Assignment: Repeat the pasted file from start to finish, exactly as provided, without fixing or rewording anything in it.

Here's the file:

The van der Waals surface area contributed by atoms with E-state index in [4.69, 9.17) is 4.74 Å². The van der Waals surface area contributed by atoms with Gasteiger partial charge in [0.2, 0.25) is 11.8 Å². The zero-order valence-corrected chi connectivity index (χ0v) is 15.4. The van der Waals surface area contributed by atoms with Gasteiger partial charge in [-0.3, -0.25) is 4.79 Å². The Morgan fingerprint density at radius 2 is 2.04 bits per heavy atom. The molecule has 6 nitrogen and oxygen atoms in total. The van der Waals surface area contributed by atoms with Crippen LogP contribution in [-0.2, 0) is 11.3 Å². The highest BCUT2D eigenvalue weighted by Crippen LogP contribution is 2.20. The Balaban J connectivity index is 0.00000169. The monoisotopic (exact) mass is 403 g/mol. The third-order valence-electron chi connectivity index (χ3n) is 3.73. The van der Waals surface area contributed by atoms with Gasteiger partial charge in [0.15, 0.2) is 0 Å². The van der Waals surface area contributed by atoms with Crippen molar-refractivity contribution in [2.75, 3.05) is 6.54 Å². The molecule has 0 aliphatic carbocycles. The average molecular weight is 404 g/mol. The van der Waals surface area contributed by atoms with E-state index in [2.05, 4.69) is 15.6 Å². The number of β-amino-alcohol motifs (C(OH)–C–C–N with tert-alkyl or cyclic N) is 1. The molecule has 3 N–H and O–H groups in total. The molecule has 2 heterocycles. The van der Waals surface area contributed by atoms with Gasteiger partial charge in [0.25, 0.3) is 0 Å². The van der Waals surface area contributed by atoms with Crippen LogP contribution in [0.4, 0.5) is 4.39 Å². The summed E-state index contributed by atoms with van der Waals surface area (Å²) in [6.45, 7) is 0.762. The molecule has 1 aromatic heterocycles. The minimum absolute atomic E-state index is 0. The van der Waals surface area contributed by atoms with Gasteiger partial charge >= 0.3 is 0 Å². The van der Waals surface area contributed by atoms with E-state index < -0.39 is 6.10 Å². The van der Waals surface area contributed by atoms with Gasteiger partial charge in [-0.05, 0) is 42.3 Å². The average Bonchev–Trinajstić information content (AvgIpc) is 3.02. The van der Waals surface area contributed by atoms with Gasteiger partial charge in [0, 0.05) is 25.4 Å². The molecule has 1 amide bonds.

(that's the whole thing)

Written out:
The van der Waals surface area contributed by atoms with E-state index in [4.69, 9.17) is 4.74 Å². The van der Waals surface area contributed by atoms with Gasteiger partial charge in [0.2, 0.25) is 11.8 Å². The zero-order valence-corrected chi connectivity index (χ0v) is 15.4. The van der Waals surface area contributed by atoms with Gasteiger partial charge in [-0.3, -0.25) is 4.79 Å². The Morgan fingerprint density at radius 2 is 2.04 bits per heavy atom. The molecule has 6 nitrogen and oxygen atoms in total. The van der Waals surface area contributed by atoms with Crippen LogP contribution in [-0.2, 0) is 11.3 Å². The highest BCUT2D eigenvalue weighted by Crippen LogP contribution is 2.20. The Balaban J connectivity index is 0.00000169. The monoisotopic (exact) mass is 403 g/mol. The third-order valence-electron chi connectivity index (χ3n) is 3.73. The van der Waals surface area contributed by atoms with Gasteiger partial charge in [0.15, 0.2) is 0 Å². The van der Waals surface area contributed by atoms with Crippen molar-refractivity contribution in [2.75, 3.05) is 6.54 Å². The molecule has 0 aliphatic carbocycles. The average molecular weight is 404 g/mol. The van der Waals surface area contributed by atoms with E-state index in [2.05, 4.69) is 15.6 Å². The number of β-amino-alcohol motifs (C(OH)–C–C–N with tert-alkyl or cyclic N) is 1. The molecule has 3 N–H and O–H groups in total. The molecule has 2 heterocycles. The van der Waals surface area contributed by atoms with Gasteiger partial charge in [0.25, 0.3) is 0 Å². The van der Waals surface area contributed by atoms with Crippen LogP contribution in [0.4, 0.5) is 4.39 Å². The summed E-state index contributed by atoms with van der Waals surface area (Å²) in [6.45, 7) is 0.762. The molecule has 1 aromatic heterocycles. The minimum absolute atomic E-state index is 0. The van der Waals surface area contributed by atoms with Gasteiger partial charge >= 0.3 is 0 Å². The van der Waals surface area contributed by atoms with E-state index < -0.39 is 6.10 Å². The van der Waals surface area contributed by atoms with Gasteiger partial charge in [-0.05, 0) is 42.3 Å². The average Bonchev–Trinajstić information content (AvgIpc) is 3.02. The van der Waals surface area contributed by atoms with Gasteiger partial charge in [0, 0.05) is 25.4 Å². The molecule has 1 amide bonds.